You are literally made of stardust. Most of the atoms in your body were forged in the core of some ancient sun, as lighter elements fused into heavier ones; you are the vicarious survivor of star fire and supernovas. Now your species is making stars — tiny ones to be sure, and very ephemeral, but nonetheless we are inching toward mastering the very process that made our world. This shift from product to producer would be wondrous even if it didn’t hold out hope for an energy revolution as profound as the shift from horsepower to fossil fuels. I won’t try to sketch out how much steady, reliable, indefinitely renewable clean energy could transform society. I couldn’t possibly predict, any more than the 18th-century scholars fiddling with Leyden jars could have foretold ice cream cakes and social media influencers. But the energy they ultimately unleashed — along with their fellow tinkerers on steam engines — made possible humanity’s greatest period of flourishing.

… We went from a world where the average person lived at subsistence level and half of children died before reaching adulthood to one where most children survive to their 15th birthdays and end up on average healthier, better fed, more lavishly entertained and more comfortable than a medieval king. Obviously, the journey from poverty to abundance was fueled by many technological breakthroughs, but all of it — from drug development to fiber-optic lines to water treatment plants — was possible only because a new source of power delivered many times what human or animal muscle could manage. As Andrew McAfee points out in his book “More From Less,” from 1800 to 1970, the United States’ gross domestic product and its energy consumption rose in near lockstep. They eventually decoupled, in part because the costs of burning hydrocarbons forced us to look for ways to economize. But what if we didn’t have to economize?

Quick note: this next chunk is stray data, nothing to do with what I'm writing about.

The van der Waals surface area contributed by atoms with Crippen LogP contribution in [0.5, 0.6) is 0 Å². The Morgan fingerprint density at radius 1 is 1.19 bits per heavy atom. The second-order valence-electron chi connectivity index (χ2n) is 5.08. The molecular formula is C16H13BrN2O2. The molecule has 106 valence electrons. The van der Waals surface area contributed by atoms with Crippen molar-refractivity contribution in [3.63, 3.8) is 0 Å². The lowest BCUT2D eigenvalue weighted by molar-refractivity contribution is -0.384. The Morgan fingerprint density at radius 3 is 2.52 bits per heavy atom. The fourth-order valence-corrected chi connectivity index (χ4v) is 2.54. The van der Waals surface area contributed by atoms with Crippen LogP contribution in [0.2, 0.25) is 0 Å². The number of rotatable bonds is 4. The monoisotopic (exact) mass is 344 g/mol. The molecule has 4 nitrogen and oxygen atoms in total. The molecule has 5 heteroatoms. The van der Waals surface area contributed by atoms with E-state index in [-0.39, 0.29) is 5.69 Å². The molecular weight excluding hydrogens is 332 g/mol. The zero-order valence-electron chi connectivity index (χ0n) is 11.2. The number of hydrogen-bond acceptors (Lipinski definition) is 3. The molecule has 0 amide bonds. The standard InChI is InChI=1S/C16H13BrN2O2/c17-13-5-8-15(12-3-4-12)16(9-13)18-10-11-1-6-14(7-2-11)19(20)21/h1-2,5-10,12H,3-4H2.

May we live to find out.

Mere Discovery Is Overrated

My colleague Derek Thompson points out that although Americans tend to celebrate inventors and innovators, their eureka moments don’t matter much when their advances are not implemented.

He writes:

The U.S. has more Nobel Prizes for science than the U.K., Germany, France, Japan, Canada, and Austria combined. But if there were a Nobel Prize for the deployment and widespread adoption of technology—even technology that we invented, even technology that’s not so new anymore—our legacy wouldn’t be so sterling. Americans invented the first nuclear reactor, the solar cell, and the microchip, but today, we’re well behind a variety of European and Asian countries in deploying and improving these technologies. We were home to some of the world’s first subway systems, but our average cost per mile for tunnel projects today is the highest in the world. The U.S. did more than any other nation to advance the production of the mRNA vaccines against COVID-19, but also leads the developed world in vaccine refusal … Implementation, not mere invention, determines the pace of progress—a lesson the U.S. has failed to heed for the past several generations … The U.S. remains the world’s R&D factory, but when it comes to building, we are plainly going backwards.

How to Solve Homelessness

The obvious answer to homelessness is to build more housing, but year after year, a consensus around that strategy fails to emerge, even as housing scarcity causes lots of homelessness.

My colleague Jerusalem Demsas writes:

Why are there so many more homeless people in California than Texas? Why are rates of homelessness so much higher in New York than West Virginia? … Yes, examining who specifically becomes homeless can tell important stories of individual vulnerability created by disability or poverty, domestic violence or divorce. Yet when we have a dire shortage of affordable housing, it’s all but guaranteed that a certain number of people will become homeless. In musical chairs, enforced scarcity is self-evident. In real life, housing scarcity is more difficult to observe—but it’s the underlying cause of homelessness.